Though he probably thought of himself as an actor in the classical sense, Charlton Heston was inextricably linked with a florid performance style. Whether he was fighting postapocalpytic vampires, parting the Red Sea, or telling a damn dirty ape what to do with its stinking paws, Heston’s best lines were often screamed at ear-splitting volume. Like Spinal Tap’s customized amps, Heston went to 11. This preamble should calibrate expectations for Heston’s directorial debut, Antony and Cleopatra, adapted from Shakespeare’s immortal play. The movie doesn’t work, for myriad reasons, but it speaks to an interesting mixture of misguided artistic ambition and pure thespian ego. Watching the movie, one can actually feel how badly Heston wants everything to coalesce.
Set in ancient Rome and Egypt, the story takes place after the death of Julius Caesar, and it depicts the tragic romance between Caesar’s second-in-command, Mark Antony (Heston), and Caesar’s former lover, Queen Cleopatra (Hildegard Neil). When the tale begins, Antony is part of the triumvirate ruling the Roman empire, but he becomes so obsessed with Cleopatra that he merges his armies with her forces in Egypt. War among former allies ensues, and the whole situation is complicated by Cleopatra’s caprice—although she betrays Antony’s trust more than once, he keeps returning to her. Quite literally, this is the stuff of legend, so Heston’s grandiose style isn’t inherently incompatible. Had an experienced filmmaker taken the reins and kept the star focused on acting, Heston’s interest in the material could have delivered stronger results.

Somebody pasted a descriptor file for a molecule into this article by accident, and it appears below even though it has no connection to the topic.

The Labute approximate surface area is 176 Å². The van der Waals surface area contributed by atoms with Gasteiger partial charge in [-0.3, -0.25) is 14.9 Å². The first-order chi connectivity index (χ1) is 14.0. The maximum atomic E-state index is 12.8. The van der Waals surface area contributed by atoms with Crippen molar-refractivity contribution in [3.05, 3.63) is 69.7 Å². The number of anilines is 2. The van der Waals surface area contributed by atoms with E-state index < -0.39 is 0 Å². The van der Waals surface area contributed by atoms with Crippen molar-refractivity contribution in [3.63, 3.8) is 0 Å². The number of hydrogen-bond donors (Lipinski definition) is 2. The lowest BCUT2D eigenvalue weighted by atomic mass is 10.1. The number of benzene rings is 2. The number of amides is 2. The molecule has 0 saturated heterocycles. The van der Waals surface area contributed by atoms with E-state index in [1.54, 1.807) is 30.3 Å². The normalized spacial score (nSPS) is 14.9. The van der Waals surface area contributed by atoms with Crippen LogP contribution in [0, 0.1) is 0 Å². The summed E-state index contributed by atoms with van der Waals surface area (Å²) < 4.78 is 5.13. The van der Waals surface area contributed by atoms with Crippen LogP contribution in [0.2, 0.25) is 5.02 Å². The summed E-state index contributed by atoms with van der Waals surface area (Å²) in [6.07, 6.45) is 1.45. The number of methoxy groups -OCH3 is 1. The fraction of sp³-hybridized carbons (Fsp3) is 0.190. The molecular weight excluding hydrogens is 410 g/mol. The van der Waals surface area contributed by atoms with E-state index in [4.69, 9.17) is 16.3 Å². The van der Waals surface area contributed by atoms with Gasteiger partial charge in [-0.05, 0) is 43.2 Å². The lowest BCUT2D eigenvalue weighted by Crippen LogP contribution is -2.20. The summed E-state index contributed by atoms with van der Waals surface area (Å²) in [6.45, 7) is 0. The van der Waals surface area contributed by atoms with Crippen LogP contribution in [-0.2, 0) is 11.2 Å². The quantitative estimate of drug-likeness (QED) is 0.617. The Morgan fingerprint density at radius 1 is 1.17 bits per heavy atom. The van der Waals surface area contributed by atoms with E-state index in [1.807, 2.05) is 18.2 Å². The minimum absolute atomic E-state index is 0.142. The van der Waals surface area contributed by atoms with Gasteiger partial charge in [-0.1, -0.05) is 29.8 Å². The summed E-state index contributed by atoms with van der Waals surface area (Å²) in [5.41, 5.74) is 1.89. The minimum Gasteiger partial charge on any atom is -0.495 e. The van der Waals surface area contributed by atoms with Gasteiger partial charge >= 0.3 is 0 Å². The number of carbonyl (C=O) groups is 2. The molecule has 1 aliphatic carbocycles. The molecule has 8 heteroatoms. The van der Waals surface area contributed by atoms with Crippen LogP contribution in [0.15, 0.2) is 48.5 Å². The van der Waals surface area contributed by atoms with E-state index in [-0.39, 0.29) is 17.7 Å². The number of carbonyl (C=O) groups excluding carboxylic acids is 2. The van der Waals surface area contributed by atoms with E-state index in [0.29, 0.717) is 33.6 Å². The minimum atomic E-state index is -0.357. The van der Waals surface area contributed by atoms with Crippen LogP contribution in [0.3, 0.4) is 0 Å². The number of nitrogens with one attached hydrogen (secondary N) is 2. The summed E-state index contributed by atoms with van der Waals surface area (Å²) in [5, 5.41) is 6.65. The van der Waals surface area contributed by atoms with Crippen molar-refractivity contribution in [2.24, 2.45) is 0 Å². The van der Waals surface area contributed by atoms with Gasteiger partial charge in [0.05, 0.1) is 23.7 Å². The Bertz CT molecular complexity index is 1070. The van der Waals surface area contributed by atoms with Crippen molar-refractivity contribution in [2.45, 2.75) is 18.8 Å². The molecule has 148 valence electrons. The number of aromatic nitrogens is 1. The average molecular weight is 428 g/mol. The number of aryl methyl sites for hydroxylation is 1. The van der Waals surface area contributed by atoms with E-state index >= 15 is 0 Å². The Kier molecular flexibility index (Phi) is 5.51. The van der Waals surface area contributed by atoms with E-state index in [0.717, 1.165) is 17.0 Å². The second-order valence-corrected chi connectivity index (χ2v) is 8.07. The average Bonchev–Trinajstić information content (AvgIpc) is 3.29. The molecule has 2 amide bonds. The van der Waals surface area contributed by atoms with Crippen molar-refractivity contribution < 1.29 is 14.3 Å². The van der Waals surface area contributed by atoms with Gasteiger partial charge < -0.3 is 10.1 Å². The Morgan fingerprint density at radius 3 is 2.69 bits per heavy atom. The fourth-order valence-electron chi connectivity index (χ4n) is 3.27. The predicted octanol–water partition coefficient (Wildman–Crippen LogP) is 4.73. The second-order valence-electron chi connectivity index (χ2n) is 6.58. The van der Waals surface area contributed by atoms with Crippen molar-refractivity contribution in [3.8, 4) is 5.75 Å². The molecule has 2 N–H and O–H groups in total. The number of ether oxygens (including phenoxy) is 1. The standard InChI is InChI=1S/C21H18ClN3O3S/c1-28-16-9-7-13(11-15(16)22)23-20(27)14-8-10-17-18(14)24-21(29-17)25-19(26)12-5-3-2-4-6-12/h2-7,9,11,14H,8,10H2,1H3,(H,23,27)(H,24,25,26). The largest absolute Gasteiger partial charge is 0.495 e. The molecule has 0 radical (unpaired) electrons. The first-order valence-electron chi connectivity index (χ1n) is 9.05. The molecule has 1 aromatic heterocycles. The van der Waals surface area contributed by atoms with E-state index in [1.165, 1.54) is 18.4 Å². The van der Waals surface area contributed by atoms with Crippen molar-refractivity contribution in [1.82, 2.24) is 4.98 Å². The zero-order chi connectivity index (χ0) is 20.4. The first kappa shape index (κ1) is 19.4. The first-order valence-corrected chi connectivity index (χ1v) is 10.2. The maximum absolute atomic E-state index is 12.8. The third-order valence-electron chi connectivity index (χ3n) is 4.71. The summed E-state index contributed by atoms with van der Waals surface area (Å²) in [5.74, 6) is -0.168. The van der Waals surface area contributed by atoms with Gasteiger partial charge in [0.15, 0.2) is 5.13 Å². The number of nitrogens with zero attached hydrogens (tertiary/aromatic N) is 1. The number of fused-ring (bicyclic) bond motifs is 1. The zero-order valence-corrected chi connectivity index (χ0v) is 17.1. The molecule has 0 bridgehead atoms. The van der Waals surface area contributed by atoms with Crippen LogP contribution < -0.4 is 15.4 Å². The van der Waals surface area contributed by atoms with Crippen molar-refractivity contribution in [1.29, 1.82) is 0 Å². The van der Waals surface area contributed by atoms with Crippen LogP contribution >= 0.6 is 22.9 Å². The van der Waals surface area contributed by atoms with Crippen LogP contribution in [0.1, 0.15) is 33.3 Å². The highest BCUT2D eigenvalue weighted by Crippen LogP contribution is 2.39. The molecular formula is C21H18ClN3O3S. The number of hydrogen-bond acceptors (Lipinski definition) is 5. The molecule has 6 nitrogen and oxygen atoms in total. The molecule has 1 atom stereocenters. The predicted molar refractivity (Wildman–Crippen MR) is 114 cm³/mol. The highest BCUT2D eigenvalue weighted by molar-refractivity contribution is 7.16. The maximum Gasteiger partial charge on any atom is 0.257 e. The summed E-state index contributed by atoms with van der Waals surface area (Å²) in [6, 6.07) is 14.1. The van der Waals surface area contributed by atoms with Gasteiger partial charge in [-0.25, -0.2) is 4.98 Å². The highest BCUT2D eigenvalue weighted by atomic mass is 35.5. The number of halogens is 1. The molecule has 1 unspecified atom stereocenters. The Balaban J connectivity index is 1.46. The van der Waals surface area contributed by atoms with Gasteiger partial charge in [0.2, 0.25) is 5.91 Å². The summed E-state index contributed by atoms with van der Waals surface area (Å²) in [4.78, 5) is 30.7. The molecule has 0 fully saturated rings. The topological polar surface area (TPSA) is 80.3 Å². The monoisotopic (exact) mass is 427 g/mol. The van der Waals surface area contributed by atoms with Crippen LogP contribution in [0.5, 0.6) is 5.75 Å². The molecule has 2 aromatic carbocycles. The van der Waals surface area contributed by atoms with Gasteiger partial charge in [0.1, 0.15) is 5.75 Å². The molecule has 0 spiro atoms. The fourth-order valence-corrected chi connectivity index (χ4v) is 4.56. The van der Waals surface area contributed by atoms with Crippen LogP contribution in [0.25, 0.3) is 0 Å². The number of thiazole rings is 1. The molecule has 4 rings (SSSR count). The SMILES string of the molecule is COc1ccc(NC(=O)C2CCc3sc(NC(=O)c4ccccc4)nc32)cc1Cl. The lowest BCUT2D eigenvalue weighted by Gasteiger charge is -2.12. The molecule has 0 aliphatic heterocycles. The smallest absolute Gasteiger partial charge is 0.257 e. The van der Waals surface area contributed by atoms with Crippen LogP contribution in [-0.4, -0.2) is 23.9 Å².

Alas, Heston the director is the worst enemy of Heston the leading man. In addition to silly indulgences, such as gigantic close-ups during macho speeches and a semi-nude scene showcasing the actor’s burly physique, Heston displays a stunning lack of visual imagination. Antony and Cleopatra is shot roughly in the style of the leaden ’50s Biblical epics that first made Heston a star, even though the flat lighting style and ultra-wide compositions of the ’50s had become boring clichés by the early ’70s. Additionally, Heston took erratic liberties with the text. (He’s credited as the principal screenwriter.) Heston excised a huge swath of the play’s opening passages, making it impossible to track how Antony and Cleopatra became involved—and yet he retained massive speeches that could easily have been trimmed, notably Cleopatra’s final monologue.
And while Heston delivers basically competent results with intimate scenes, since the mostly British supporting cast is adept at handling Shakespeare’s language, the battle scenes are laughably disjointed and old-fashioned. Damning the whole enterprise to mediocrity is the casting of Neil as Cleopatra. While she’s attractive and skillful, she’s nowhere near magical enough to persuade viewers of her character’s power to change the course of history, and her pale English features seem ridiculous whenever she occupies the same frame as dark-skinned extras.
Antony and Cleopatra: FUNKY